Lane was optimistic and warm-hearted to the end. “He never complained,” Wenonah remembered. “The glass was always half-full for Lane.” 

He’ll be laid to rest with Dan’s family in the town of Healy, in Lane County, Kansas. His legacy lives on in the organizations and causes he dedicated his life to, and among all the friends and colleagues he brought warmth to along the way.

Food & Water Watch Staff Remembers Lane

I was struck by how calm and unperturbed Lane seemed when I’d come to him with a messy or intricate operations question I thought would frustrate him or ruin his whole day. But he’d just respond in his breezy, nothing-to-see-here-kind-of-way, explaining the labyrinth of steps I needed to take to resolve the problem, while I genuinely admired his always stylish shoes. I’ll always remember that too. He had the greatest collection of shoe colors and designs I’ve ever seen.

Today, as I think back, what I’ll always appreciate most is seeing Lane maneuvering around the growth of the organization and the balancing of new staff in our newish organization, and the many personalities & antics of those first few years of the org. All that coincided with the need for FWW to navigate the serious up/down cycles of the economy such as the serious economic collapse of 2008 when so many non-profits disappeared. I don’t know how Lane felt inside, maybe he was really despairing, but outwardly, to my eyes at least, he navigated it in such dignified manner and with zen-like tranquility. In fact, it seemed to be when FWW most thrived! I’m sure a crisis happened frequently over the years without me giving it a second thought. Thank you Lane!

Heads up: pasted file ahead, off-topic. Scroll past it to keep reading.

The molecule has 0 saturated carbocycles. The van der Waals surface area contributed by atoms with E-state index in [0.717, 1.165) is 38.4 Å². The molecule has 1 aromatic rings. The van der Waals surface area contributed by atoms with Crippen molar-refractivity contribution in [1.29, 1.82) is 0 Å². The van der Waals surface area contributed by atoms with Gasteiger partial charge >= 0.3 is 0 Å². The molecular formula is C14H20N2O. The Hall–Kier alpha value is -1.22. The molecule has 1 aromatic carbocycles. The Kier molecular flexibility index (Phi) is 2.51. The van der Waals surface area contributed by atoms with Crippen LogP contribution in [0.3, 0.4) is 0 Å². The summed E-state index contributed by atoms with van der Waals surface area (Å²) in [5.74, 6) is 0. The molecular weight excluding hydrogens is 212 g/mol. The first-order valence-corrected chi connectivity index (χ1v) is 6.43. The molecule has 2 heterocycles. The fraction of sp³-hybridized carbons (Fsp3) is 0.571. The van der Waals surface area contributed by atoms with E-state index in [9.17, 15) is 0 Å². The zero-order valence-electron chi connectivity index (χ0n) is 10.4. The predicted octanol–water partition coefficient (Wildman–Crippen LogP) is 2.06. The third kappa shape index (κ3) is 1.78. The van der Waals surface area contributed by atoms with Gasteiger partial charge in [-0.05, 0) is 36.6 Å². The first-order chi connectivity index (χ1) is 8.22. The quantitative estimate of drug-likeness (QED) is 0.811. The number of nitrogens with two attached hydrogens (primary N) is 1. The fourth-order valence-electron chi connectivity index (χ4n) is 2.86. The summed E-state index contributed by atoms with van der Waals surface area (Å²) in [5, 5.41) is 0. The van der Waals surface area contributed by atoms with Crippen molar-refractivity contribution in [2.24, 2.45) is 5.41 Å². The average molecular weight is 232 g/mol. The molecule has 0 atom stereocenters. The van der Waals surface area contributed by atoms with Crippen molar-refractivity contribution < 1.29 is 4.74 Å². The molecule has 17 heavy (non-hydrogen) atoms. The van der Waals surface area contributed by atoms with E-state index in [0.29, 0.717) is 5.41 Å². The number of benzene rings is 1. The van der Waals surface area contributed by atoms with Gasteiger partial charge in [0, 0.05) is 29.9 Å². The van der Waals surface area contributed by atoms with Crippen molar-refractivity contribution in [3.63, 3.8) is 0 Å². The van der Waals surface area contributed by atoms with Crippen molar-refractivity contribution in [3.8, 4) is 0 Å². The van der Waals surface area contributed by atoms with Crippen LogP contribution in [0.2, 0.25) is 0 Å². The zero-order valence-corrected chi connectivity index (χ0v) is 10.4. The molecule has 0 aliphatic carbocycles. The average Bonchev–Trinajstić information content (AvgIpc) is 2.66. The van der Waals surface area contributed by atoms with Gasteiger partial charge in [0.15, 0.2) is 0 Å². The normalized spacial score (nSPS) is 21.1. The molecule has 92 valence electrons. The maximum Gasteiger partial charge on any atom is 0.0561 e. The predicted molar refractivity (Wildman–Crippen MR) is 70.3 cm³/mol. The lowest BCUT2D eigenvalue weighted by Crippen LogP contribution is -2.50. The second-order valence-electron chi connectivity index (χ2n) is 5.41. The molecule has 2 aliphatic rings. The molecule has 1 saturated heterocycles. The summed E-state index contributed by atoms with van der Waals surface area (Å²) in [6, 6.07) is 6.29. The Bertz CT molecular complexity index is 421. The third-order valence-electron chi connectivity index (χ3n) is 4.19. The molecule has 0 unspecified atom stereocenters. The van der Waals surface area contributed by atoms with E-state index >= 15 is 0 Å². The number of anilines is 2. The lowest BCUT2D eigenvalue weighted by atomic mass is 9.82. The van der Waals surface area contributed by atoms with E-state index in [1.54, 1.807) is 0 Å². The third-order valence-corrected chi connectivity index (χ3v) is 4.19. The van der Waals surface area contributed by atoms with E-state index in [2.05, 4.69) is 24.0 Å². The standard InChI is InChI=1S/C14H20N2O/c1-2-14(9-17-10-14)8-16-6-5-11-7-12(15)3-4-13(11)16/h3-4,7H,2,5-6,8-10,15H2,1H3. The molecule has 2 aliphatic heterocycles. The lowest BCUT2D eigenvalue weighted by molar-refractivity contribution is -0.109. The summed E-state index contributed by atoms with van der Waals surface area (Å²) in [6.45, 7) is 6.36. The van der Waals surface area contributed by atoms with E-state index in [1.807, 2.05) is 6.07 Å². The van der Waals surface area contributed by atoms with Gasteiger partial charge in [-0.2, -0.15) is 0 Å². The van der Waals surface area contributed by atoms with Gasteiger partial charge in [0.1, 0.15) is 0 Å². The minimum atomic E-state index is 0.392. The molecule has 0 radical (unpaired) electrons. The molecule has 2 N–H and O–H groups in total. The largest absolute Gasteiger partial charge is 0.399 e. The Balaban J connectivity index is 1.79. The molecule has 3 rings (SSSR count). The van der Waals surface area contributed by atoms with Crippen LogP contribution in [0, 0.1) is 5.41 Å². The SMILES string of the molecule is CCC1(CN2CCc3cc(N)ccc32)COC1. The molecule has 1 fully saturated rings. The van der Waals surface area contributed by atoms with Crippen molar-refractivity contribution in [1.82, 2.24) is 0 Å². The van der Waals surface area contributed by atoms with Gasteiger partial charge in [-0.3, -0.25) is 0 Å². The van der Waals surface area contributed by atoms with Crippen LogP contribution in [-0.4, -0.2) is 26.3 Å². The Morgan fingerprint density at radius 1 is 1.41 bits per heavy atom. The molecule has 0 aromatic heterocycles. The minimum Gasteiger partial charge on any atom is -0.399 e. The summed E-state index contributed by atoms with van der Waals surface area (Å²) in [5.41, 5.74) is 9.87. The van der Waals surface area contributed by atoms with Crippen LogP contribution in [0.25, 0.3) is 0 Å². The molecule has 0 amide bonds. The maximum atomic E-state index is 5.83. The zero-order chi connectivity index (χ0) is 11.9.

— Jorge Aguilar, Southern Region Organizing Director
Lane stands amid the marching crowd, smiling and holding up a sign that reads "Ban Fracking Now."
Lane at the 2016 March for a Clean Energy Revolution in Philadelphia.

Lane and I are “Best Friends”, “Chosen Family”, “Partners in Fun & Crimes” and have been for approximately 43 years, 3 months. We met in Denver, CO when I bought my first home and our “back yards” were adjacent to each other. The rest, they say, is history!

I will always remember what I call “The Lane Effect”: “an effect whereby someone who is having difficulties, challenges, dark thoughts, etc. have an encounter with Lane Brooks. Within mere moments, light, hope, levity, wisdom, and humor help dispel the aforementioned negativities.”

— Kevin Larson, Salesforce Director
Lane sits at a table and smiles during the all-staff retreat.
Lane at Food & Water Watch’s first all-staff retreat in 2009.